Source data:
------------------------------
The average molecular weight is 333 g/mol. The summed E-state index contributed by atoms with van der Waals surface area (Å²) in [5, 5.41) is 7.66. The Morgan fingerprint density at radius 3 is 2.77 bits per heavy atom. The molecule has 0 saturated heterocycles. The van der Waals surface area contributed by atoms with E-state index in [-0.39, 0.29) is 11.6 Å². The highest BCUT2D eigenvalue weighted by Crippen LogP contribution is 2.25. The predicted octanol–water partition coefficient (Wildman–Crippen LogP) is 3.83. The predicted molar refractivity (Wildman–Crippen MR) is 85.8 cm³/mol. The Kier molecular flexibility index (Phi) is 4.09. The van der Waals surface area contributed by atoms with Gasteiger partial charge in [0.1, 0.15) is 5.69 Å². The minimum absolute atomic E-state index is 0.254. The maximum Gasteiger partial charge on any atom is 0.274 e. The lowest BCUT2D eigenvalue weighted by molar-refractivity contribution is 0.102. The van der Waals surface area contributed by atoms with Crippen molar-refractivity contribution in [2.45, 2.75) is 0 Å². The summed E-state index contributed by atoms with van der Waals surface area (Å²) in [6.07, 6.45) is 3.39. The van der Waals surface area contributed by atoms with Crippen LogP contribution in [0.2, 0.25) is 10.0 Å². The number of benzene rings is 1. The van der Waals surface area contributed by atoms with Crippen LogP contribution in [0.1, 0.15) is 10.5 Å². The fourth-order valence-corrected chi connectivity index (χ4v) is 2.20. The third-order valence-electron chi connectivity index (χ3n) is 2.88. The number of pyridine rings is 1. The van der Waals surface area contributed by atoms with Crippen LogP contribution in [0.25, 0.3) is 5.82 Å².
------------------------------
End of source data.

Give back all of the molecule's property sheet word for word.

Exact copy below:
The average molecular weight is 333 g/mol. The summed E-state index contributed by atoms with van der Waals surface area (Å²) in [5, 5.41) is 7.66. The Morgan fingerprint density at radius 3 is 2.77 bits per heavy atom. The molecule has 0 saturated heterocycles. The van der Waals surface area contributed by atoms with E-state index in [-0.39, 0.29) is 11.6 Å². The highest BCUT2D eigenvalue weighted by Crippen LogP contribution is 2.25. The predicted octanol–water partition coefficient (Wildman–Crippen LogP) is 3.83. The predicted molar refractivity (Wildman–Crippen MR) is 85.8 cm³/mol. The Kier molecular flexibility index (Phi) is 4.09. The van der Waals surface area contributed by atoms with Gasteiger partial charge in [0.1, 0.15) is 5.69 Å². The minimum absolute atomic E-state index is 0.254. The maximum Gasteiger partial charge on any atom is 0.274 e. The lowest BCUT2D eigenvalue weighted by molar-refractivity contribution is 0.102. The van der Waals surface area contributed by atoms with Crippen molar-refractivity contribution in [2.45, 2.75) is 0 Å². The summed E-state index contributed by atoms with van der Waals surface area (Å²) in [6.07, 6.45) is 3.39. The van der Waals surface area contributed by atoms with Crippen LogP contribution in [0.2, 0.25) is 10.0 Å². The number of benzene rings is 1. The van der Waals surface area contributed by atoms with Crippen LogP contribution in [0.1, 0.15) is 10.5 Å². The fourth-order valence-corrected chi connectivity index (χ4v) is 2.20. The third-order valence-electron chi connectivity index (χ3n) is 2.88. The number of pyridine rings is 1. The van der Waals surface area contributed by atoms with Crippen LogP contribution in [0.25, 0.3) is 5.82 Å².